Lithuania made headlines recently when its president, Valdas Adamkus, declined an invitation to join the Russian and US presidents and a large number of European heads of state at a Moscow celebration of the 60th anniversary of the end of World War II. The Lithuanians would like to see Russia recognize its historical role in the Soviet enslavement of Lithuania and the other Baltic states. “The current Russian administration does not really want to recognize what happened in 1939-41,” the ambassador says, referring to the notorious Ribbentrop-Molotov Pact of 1939 which handed control of the Baltic states to Soviet Russia, and was followed by Moscow’s brutal suppression of the people in those three small countries.

“We appreciate what Russia did to liberate Europe from the Nazis,” the ambassador says, but it is up to the Russians to have a critical look at what the leaders of their country did that was wrong.” He says his own father and grandparents were among 300,000 Lithuanians sent to the Soviet gulags in Siberia.

But, “We are the best friends of Russia that is free, democratic and at peace with itself,” the ambassador says. “There is no doubt that Russia is not a full-fledged democracy as one would expect of a member of the Council of Europe,” he says. “One cannot compare it with any West European democracy.”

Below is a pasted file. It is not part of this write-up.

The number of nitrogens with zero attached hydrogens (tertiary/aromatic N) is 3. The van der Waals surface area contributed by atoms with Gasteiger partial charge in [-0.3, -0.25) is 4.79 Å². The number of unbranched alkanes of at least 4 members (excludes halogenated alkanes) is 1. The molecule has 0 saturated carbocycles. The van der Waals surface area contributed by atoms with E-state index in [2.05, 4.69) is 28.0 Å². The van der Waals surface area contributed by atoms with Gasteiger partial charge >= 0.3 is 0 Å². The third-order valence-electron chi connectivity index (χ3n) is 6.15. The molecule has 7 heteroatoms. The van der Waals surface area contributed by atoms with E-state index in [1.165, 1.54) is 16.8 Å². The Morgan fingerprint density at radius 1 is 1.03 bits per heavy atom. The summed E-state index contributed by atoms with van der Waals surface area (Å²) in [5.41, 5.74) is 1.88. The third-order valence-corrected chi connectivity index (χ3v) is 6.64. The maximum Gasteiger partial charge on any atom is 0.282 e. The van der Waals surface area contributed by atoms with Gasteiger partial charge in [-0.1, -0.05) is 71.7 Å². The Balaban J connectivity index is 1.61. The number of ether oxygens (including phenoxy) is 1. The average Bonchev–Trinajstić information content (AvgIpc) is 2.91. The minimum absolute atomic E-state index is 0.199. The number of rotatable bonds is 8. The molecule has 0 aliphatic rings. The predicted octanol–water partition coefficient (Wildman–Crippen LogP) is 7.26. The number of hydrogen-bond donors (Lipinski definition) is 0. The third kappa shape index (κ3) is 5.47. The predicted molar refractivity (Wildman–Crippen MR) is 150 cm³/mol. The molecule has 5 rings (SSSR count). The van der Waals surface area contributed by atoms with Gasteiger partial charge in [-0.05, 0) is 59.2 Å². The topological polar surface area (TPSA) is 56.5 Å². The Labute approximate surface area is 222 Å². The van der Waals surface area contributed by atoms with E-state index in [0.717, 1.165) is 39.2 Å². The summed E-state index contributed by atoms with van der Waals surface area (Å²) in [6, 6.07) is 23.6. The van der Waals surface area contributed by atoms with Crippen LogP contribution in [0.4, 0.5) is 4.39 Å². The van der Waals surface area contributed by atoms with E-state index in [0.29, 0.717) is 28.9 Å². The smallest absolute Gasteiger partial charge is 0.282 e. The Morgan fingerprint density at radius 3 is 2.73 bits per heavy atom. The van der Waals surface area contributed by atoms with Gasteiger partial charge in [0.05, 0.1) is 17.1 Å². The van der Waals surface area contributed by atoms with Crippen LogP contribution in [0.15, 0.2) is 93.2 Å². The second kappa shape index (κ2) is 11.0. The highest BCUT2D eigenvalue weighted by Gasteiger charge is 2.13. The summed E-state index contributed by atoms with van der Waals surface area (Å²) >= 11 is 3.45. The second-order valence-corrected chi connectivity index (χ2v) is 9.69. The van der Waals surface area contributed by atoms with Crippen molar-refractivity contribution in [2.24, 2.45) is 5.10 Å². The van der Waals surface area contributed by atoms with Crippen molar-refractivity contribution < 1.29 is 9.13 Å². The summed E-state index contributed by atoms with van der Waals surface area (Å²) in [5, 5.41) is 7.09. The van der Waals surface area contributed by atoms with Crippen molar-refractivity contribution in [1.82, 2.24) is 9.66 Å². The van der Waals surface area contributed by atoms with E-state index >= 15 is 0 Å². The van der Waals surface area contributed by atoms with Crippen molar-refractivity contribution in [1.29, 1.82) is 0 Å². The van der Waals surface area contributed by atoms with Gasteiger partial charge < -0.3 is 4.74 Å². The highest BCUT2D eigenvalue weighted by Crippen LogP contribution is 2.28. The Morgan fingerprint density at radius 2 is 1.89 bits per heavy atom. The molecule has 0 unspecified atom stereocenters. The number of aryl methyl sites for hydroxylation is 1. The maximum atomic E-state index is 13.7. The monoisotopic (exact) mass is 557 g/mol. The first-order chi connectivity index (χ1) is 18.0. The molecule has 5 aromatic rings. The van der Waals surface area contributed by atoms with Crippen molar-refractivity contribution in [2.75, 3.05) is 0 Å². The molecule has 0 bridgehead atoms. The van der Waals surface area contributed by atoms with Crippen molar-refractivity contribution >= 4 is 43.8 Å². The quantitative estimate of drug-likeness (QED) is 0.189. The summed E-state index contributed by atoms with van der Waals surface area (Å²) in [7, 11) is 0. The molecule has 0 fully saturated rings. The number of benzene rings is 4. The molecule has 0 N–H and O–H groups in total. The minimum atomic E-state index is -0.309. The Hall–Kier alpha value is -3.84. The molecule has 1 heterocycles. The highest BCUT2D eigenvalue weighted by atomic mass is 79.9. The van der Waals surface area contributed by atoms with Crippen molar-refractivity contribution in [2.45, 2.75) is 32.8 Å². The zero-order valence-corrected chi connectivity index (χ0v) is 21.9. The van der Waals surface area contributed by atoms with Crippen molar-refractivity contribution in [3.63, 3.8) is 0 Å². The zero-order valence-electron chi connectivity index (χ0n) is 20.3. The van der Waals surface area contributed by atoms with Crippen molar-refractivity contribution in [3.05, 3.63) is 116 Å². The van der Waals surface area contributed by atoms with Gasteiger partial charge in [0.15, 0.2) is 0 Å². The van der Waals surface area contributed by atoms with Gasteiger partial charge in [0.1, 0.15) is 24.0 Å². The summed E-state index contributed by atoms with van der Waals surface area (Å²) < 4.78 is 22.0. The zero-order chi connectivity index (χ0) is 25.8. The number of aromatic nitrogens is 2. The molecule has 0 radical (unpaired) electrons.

And while relations with Russia are still less than ideal, the same thing cannot be said of US-Lithuanian relations. Washington never recognized the Soviet occupation and annexation of the Baltic states, and the three countries kept embassies in the American capital, with flags flying proudly, throughout the Soviet period. In fact the fine building that houses the Lithuanian Embassy on 16th Street NW is one of the oldest in continuous use as an embassy in Washington.

And the Baltic states have not been shy about expressing their appreciation for America. Not only do they value the historical ties, but identify strongly with the Bush administration in its promotion of democracy around the world, especially because they suffered so intensely under Nazi and Communist dictatorships.

“We are passionate believers in the spread of democracy,” Ambassador Ušackas says. Furthermore, his country is proud of its alliance with Washington in the war on terror. “We are standing shoulder to shoulder with the United States in Iraq and Afghanistan,” he says. “I can proudly say to my sons and daughters, when Iraq is stable and free, I am proud that Lithuania stood shoulder to shoulder with the United States in getting rid of Saddam Hussein.”

At the same time, Lithuania has some other strong affinities for things American. “Basketball is our second religion,” the ambassador says. And jazz is “another passion.” “We are the only place in the world where you can find a monument to Frank Zappa.”